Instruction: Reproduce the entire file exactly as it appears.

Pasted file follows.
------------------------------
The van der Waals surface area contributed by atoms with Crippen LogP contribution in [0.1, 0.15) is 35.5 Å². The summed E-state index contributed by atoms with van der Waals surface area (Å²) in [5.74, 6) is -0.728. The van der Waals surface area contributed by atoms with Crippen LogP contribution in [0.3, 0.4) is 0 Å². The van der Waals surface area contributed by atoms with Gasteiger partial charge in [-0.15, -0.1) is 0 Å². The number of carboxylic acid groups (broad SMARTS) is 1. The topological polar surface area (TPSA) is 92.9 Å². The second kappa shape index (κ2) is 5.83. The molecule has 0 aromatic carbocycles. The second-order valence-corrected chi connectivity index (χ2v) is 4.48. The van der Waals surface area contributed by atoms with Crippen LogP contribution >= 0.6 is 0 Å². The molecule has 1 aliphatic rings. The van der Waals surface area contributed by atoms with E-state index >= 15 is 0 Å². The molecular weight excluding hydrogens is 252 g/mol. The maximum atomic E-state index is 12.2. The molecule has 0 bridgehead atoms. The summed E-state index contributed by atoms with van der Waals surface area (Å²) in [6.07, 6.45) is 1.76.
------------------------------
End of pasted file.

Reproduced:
The van der Waals surface area contributed by atoms with Crippen LogP contribution in [0.1, 0.15) is 35.5 Å². The summed E-state index contributed by atoms with van der Waals surface area (Å²) in [5.74, 6) is -0.728. The van der Waals surface area contributed by atoms with Crippen LogP contribution in [0.3, 0.4) is 0 Å². The van der Waals surface area contributed by atoms with Gasteiger partial charge in [-0.15, -0.1) is 0 Å². The number of carboxylic acid groups (broad SMARTS) is 1. The topological polar surface area (TPSA) is 92.9 Å². The second kappa shape index (κ2) is 5.83. The molecule has 0 aromatic carbocycles. The second-order valence-corrected chi connectivity index (χ2v) is 4.48. The van der Waals surface area contributed by atoms with Crippen LogP contribution >= 0.6 is 0 Å². The molecule has 1 aliphatic rings. The van der Waals surface area contributed by atoms with E-state index >= 15 is 0 Å². The molecular weight excluding hydrogens is 252 g/mol. The maximum atomic E-state index is 12.2. The molecule has 0 bridgehead atoms. The summed E-state index contributed by atoms with van der Waals surface area (Å²) in [6.07, 6.45) is 1.76.